Mid-COVID-19 Update On Death Statistics For England And Wales


About a year and a half ago, I wrote a blog post about some death statistics for England and Wales as COVID-19 started to kick-off. Now that some time has passed, I decided to revisit the subject and update my plots to include the recently released 2020 death statistics.

The statistics that I am using in the following discussion have all come from the Office for National Statistics (ONS). The single specific data source (fetched at approximately 11AM on 24th October 2021) that I have used is:

As before, a word of caution: just because I can find an historical event that aligns with a peak or a trough on a curve does not necessarily mean that the historical event caused the peak or trough. Correlation ≠ Causation; see Spurious Correlations for some hilarious examples that underscore this statement. The rest of this blog post is arranged like:

  1. Total Deaths
  2. Crude Mortality Rate
  3. Age-Standardised Mortality Rate
  4. Excess Deaths
  5. Observations

§1 Total Deaths

The plot below shows the total number of deaths in England and Wales since 1838. As a reminder, 1918 was the most deadly year with 611,861 deaths. 2020 was only the second year on record where the total number of deaths exceeded 600,000 (at 607,922 deaths).

  1. 512 px × 283 px (0.1 Mpx; 61.5 KiB)
  2. 1,024 px × 567 px (0.6 Mpx; 150.9 KiB)
  3. 2,048 px × 1,134 px (2.3 Mpx; 374.3 KiB)
  4. 3,094 px × 1,713 px (5.3 Mpx; 307.1 KiB)

It is unequivocal that something occurred in 2020 to result in a significant increase in the total number of deaths in England and Wales. As in my previous discussion though, the above plot is largely pointless as it is susceptible to underlying population changes (because it is a simple total count).

§2 Crude Mortality Rate

A better metric to describe deaths in England and Wales is a crude mortality rate, i.e., “the total number of deaths” divided by “the total population”, which is shown below.

  1. 512 px × 294 px (0.2 Mpx; 42.5 KiB)
  2. 1,024 px × 587 px (0.6 Mpx; 109.8 KiB)
  3. 2,048 px × 1,174 px (2.4 Mpx; 281.6 KiB)
  4. 2,988 px × 1,713 px (5.1 Mpx; 222.7 KiB)

For example, in the first plot, the total number of deaths increased by 11.81% during austerity; however, in the second plot, the crude mortality rate only increased by 6.98%. This indicates that roughly half of the increase in the total number of deaths was simply due to an increasing population.

More interestingly, 2020 is no longer as severe. The mortality rate in 2020 is the same as what it was in 2003, and it is lower than any value in the 20th Century (on record).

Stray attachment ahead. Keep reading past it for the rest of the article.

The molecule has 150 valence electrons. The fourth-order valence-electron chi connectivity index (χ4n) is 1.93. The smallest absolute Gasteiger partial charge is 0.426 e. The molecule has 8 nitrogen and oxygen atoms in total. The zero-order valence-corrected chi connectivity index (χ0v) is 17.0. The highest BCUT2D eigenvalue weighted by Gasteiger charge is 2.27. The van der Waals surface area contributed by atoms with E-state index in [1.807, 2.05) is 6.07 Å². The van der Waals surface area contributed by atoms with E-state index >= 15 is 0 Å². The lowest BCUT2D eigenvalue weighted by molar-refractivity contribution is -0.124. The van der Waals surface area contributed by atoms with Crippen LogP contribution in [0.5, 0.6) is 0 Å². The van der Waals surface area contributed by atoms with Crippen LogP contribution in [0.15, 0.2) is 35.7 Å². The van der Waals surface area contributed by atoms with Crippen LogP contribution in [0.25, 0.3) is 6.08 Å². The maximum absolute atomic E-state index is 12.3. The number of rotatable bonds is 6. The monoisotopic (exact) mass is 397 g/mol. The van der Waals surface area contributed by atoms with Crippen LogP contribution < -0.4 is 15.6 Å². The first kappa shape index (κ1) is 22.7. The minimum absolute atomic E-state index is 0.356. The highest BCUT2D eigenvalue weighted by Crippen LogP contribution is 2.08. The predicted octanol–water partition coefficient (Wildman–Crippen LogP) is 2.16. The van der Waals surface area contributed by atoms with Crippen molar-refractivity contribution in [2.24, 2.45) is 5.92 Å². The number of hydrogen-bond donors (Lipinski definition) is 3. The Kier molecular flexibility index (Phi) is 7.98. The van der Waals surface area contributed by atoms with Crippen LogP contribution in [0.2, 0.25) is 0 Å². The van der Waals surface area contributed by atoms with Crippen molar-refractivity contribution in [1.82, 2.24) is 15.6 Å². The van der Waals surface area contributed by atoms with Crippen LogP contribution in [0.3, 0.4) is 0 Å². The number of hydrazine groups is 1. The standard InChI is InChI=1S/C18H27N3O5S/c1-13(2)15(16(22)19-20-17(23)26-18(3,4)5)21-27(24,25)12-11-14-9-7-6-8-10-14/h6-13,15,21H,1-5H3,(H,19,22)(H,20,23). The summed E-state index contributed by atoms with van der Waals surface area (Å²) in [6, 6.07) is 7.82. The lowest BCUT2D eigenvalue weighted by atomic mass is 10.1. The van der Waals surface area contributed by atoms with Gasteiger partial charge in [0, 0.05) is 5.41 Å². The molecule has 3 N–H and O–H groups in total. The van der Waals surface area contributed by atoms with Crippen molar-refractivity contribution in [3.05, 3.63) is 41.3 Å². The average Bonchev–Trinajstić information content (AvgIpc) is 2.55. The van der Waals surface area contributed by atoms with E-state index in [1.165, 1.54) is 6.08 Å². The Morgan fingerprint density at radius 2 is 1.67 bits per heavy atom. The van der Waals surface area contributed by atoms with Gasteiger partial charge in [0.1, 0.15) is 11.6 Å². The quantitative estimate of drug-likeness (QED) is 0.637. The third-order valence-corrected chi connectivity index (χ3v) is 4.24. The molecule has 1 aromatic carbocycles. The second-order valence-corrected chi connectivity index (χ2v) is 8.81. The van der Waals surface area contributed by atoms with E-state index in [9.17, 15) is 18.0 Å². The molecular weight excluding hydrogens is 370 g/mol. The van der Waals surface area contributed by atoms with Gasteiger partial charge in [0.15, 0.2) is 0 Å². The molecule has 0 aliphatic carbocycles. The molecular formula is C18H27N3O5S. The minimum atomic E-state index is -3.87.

§3 Age-Standardised Mortality Rate

During my previous discussion, I talked about how the UK has an ageing population, and how the crude mortality rates for each age group did not increase during austerity, leading to the conclusion that the increase in the overall crude mortality rate is simply due to there being more old people in the population. Well, it turns out that the ONS produce a mortality rate statistic for a “standard” population, so as to not be susceptible to an ageing population: this is shown below.

  1. 512 px × 288 px (0.1 Mpx; 43.9 KiB)
  2. 1,024 px × 577 px (0.6 Mpx; 106.8 KiB)
  3. 2,048 px × 1,154 px (2.4 Mpx; 274.5 KiB)
  4. 3,041 px × 1,713 px (5.2 Mpx; 229.9 KiB)

During austerity, the age-standardised mortality rate actually fell by 1.35%.

Again, 2020 is no longer as severe. The age-standardised mortality rate in 2020 is between the values for 2008 and 2009, and it is lower than any value in the 20th Century (on record).

§4 Excess Deaths

An awful lot of the discussion about COVID-19 in the past year has centred on the idea of “excess deaths”. This statistic is quite simple: what is the difference between the current number of deaths and the arithmetic mean of the number of deaths for the preceding 5 years? As this uses the total number of deaths, then it is susceptible to both a changing population size and an ageing population. Hopefully though, as 5 years is a fairly small window to average over then it shouldn’t be overly susceptible. I have gone through and calculated it for every year since the mid-19th Century, shown below.

  1. 512 px × 290 px (0.1 Mpx; 48.1 KiB)
  2. 1,024 px × 580 px (0.6 Mpx; 100.5 KiB)
  3. 2,048 px × 1,161 px (2.4 Mpx; 216.5 KiB)
  4. 3,023 px × 1,713 px (5.2 Mpx; 173.3 KiB)

Clearly, 2020 is an outlier; however, it is not as much of an outlier as one might think. 2020 was +14.3%, but 2015 was +6.6% and no-one batted an eyelid (just think about that for a moment…). 2020 was the highest for excess deaths since 1940. Furthermore, all years since 2012 have been positive (due to the ageing population). Therefore, whilst +14.3% is high one would not have had the expectation that it would’ve been +0% for 2020 had COVID-19 not happened.

What is also clear from the above plot, is that there have been many years that have had excess deaths in the same ballpark as 2020. The table below lists the top six years, with my very crude attempt to find a historical event that correlates with the year.

YearExcess DeathsCorrelated With …
1940+18.120%The Battle Of Britain (and The Blitz)
1847+18.071%… famine? (due to potato failure)
1918+18.069%Spanish Flu
1849+14.817%… famine? (due to potato failure)
1929+13.544%Wall Street Crash

I think that it is clear that there is a lot of noise in the above plot (especially before WWII), and I am hesitant of correlating the peaks with domestic events.

§5 Observations

If you have got this far reading my blog post, then: thank you. Overall, I have a few summarising observations to make:

Never forget that:

Both of these events eclipse COVID-19.